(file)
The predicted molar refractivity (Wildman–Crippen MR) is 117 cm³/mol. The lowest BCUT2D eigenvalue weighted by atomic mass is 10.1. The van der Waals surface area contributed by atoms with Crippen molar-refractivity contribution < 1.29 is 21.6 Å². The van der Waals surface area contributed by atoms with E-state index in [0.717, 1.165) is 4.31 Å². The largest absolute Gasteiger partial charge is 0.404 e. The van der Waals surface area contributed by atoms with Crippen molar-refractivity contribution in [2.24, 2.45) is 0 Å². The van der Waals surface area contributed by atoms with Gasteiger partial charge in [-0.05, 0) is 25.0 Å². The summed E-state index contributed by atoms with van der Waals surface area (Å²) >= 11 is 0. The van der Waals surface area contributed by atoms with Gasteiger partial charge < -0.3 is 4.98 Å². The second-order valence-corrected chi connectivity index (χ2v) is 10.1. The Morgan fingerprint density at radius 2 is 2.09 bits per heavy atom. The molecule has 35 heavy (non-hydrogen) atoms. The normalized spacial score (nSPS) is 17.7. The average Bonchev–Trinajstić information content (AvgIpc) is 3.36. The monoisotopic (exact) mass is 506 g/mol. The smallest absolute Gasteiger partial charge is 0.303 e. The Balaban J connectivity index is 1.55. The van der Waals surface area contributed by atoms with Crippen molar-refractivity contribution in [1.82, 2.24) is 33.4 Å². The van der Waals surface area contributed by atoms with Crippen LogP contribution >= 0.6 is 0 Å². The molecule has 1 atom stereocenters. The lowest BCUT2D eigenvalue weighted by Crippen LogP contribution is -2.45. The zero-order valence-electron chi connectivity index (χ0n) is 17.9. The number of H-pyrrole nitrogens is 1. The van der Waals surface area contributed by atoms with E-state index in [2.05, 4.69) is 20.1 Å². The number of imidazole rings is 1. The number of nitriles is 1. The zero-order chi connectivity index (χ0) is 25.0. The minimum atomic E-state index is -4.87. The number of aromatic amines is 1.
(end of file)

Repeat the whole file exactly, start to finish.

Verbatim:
The predicted molar refractivity (Wildman–Crippen MR) is 117 cm³/mol. The lowest BCUT2D eigenvalue weighted by atomic mass is 10.1. The van der Waals surface area contributed by atoms with Crippen molar-refractivity contribution < 1.29 is 21.6 Å². The van der Waals surface area contributed by atoms with E-state index in [0.717, 1.165) is 4.31 Å². The largest absolute Gasteiger partial charge is 0.404 e. The van der Waals surface area contributed by atoms with Crippen molar-refractivity contribution in [2.24, 2.45) is 0 Å². The van der Waals surface area contributed by atoms with Gasteiger partial charge in [-0.05, 0) is 25.0 Å². The summed E-state index contributed by atoms with van der Waals surface area (Å²) >= 11 is 0. The van der Waals surface area contributed by atoms with Gasteiger partial charge < -0.3 is 4.98 Å². The second-order valence-corrected chi connectivity index (χ2v) is 10.1. The Morgan fingerprint density at radius 2 is 2.09 bits per heavy atom. The molecule has 35 heavy (non-hydrogen) atoms. The normalized spacial score (nSPS) is 17.7. The average Bonchev–Trinajstić information content (AvgIpc) is 3.36. The monoisotopic (exact) mass is 506 g/mol. The smallest absolute Gasteiger partial charge is 0.303 e. The Balaban J connectivity index is 1.55. The van der Waals surface area contributed by atoms with Crippen molar-refractivity contribution in [1.82, 2.24) is 33.4 Å². The van der Waals surface area contributed by atoms with Crippen LogP contribution >= 0.6 is 0 Å². The molecule has 1 atom stereocenters. The lowest BCUT2D eigenvalue weighted by Crippen LogP contribution is -2.45. The zero-order valence-electron chi connectivity index (χ0n) is 17.9. The number of H-pyrrole nitrogens is 1. The van der Waals surface area contributed by atoms with E-state index in [2.05, 4.69) is 20.1 Å². The number of imidazole rings is 1. The number of nitriles is 1. The zero-order chi connectivity index (χ0) is 25.0. The minimum atomic E-state index is -4.87. The number of aromatic amines is 1.